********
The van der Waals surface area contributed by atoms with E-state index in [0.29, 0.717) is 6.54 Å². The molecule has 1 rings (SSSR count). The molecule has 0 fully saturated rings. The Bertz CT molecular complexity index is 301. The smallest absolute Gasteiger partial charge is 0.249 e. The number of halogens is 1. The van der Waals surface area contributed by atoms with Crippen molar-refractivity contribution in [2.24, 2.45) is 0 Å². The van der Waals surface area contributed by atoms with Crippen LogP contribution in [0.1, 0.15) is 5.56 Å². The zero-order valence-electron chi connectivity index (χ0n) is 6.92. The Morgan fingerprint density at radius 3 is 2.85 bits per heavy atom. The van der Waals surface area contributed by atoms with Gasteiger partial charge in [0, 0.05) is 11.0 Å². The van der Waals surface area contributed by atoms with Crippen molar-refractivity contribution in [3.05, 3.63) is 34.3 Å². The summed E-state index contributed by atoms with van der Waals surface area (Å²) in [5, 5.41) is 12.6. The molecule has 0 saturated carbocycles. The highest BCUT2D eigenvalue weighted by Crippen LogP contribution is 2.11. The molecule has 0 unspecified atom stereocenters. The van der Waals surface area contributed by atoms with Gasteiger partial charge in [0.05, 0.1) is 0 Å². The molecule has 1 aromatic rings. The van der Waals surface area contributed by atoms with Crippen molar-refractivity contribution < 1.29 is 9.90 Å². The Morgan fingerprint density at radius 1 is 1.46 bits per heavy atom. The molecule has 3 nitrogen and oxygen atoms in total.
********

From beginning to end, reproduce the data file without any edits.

The van der Waals surface area contributed by atoms with E-state index in [0.29, 0.717) is 6.54 Å². The molecule has 1 rings (SSSR count). The molecule has 0 fully saturated rings. The Bertz CT molecular complexity index is 301. The smallest absolute Gasteiger partial charge is 0.249 e. The number of halogens is 1. The van der Waals surface area contributed by atoms with Crippen molar-refractivity contribution in [2.24, 2.45) is 0 Å². The van der Waals surface area contributed by atoms with Crippen LogP contribution in [0.1, 0.15) is 5.56 Å². The zero-order valence-electron chi connectivity index (χ0n) is 6.92. The Morgan fingerprint density at radius 3 is 2.85 bits per heavy atom. The van der Waals surface area contributed by atoms with Gasteiger partial charge in [0, 0.05) is 11.0 Å². The van der Waals surface area contributed by atoms with Crippen molar-refractivity contribution in [3.05, 3.63) is 34.3 Å². The summed E-state index contributed by atoms with van der Waals surface area (Å²) in [5, 5.41) is 12.6. The molecule has 0 saturated carbocycles. The highest BCUT2D eigenvalue weighted by Crippen LogP contribution is 2.11. The molecule has 0 unspecified atom stereocenters. The van der Waals surface area contributed by atoms with Gasteiger partial charge in [0.05, 0.1) is 0 Å². The molecule has 1 aromatic rings. The van der Waals surface area contributed by atoms with Crippen molar-refractivity contribution < 1.29 is 9.90 Å². The Morgan fingerprint density at radius 1 is 1.46 bits per heavy atom. The molecule has 3 nitrogen and oxygen atoms in total.